Japan’s exports and imports in December hit a record high in value as supply bottlenecks ease
TOKYO (Reuters) – Japan’s exports and imports in December hit record highs in yen value terms, data showed on Thursday, as supply bottlenecks eased in late 2021 in a context of rising prices.
However, a continuing shortage of semiconductors has remained a headache for Japanese companies such as automaker Toyota, which cut its short-term production target this week, in addition to uncertainties around the Omicron variant.
“There are considerable uncertainties” from Omicron, said Takeshi Minami, chief economist at the Norinchukin Research Institute, adding that it could derail various aspects of Japan’s economy, from supply chains to manufacturing. foreign business to domestic consumption.
Exports in December rose 17.5% from a year earlier, according to Finance Ministry data, beating the 16.0% gain expected by economists in a Reuters poll, but lower than the rise in 20.5% in November.
Yen-denominated exports and imports hit record highs of 7,881.4 billion yen ($69 billion) and 8,463.8 billion yen, respectively, the highest since comparable data became available in January 1979, largely because rising inflation affected both streams.
Steel exports rose 75.1% in value year on year, but export volume rose 10.2%, suggesting soaring raw material prices pushed up the value of manufactured products in Japan sold overseas.
Exports to the United States rose 22.1%, with car shipments marking their first year-on-year rise in five months at 11.9%, as Japanese factory output rebounded.
Shipments to China, Japan’s biggest trading partner, rose 10.8% in December from a year earlier.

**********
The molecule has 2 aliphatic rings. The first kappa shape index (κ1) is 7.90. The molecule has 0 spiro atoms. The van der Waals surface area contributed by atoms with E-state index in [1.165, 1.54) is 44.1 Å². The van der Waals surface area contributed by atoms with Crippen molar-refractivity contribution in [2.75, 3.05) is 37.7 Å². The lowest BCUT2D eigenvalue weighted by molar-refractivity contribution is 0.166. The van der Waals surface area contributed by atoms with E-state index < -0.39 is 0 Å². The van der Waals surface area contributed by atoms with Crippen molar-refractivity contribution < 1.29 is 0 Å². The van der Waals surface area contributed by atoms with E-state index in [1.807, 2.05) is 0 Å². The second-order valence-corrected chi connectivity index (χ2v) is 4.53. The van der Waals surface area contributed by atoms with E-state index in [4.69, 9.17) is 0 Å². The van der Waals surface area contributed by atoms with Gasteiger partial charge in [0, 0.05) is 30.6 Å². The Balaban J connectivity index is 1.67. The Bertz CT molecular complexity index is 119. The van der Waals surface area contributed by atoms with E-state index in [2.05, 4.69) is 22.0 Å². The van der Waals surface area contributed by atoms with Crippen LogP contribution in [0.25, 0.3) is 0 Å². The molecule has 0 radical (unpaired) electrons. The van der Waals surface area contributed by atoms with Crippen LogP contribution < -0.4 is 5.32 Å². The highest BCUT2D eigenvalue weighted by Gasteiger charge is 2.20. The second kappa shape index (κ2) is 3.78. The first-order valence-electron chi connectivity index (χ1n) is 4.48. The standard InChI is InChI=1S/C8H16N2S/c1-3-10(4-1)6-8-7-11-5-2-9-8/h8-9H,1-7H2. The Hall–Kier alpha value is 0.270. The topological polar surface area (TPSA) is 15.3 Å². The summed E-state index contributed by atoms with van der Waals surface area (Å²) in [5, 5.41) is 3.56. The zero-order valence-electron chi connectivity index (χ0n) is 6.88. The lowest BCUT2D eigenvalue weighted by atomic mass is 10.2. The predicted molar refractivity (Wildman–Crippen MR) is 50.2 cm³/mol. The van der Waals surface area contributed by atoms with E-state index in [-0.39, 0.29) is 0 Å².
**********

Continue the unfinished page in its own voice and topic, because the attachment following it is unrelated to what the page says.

ANNUAL TRADE DEFICIT
Imports from the world’s third-largest economy jumped 41.1% in December on rising commodity costs and a weak yen, against expectations of a 42.8% rise and growth 43.8% the previous month.
This led to a trade deficit of 582.4 billion yen ($5.09 billion) in December, against expectations of 784.1 billion yen.
For the whole of 2021, Japan recorded a trade deficit of 1,472.2 billion yen, the first in two years and after a surplus of 388.3 billion in 2020, amid rising costs fuel import.
“Rising import costs are common in advanced economies, but (Japan’s) problem is the low pass-through of import costs to domestic prices,” Norinchukin’s Minami said.
“The recent combination of a weak yen and high fuel costs has caused considerable damage to the Japanese economy.”
The Bank of Japan said a weak yen should continue to have a positive impact on the Japanese economy, even as rising prices for imported goods hurt households.
Japan is expected to have recorded 6.5% annualized growth in the last quarter of 2021 thanks to a strong rebound in consumption, according to the latest Reuters poll.
But policymakers have been wary of the risks associated with the rapid spread of the Omicron variant, as Japan recorded its highest daily COVID-19 infections this week.
($1 = 114.2100 yen)
(Reporting by Kantaro Komiya; Editing by Himani Sarkar)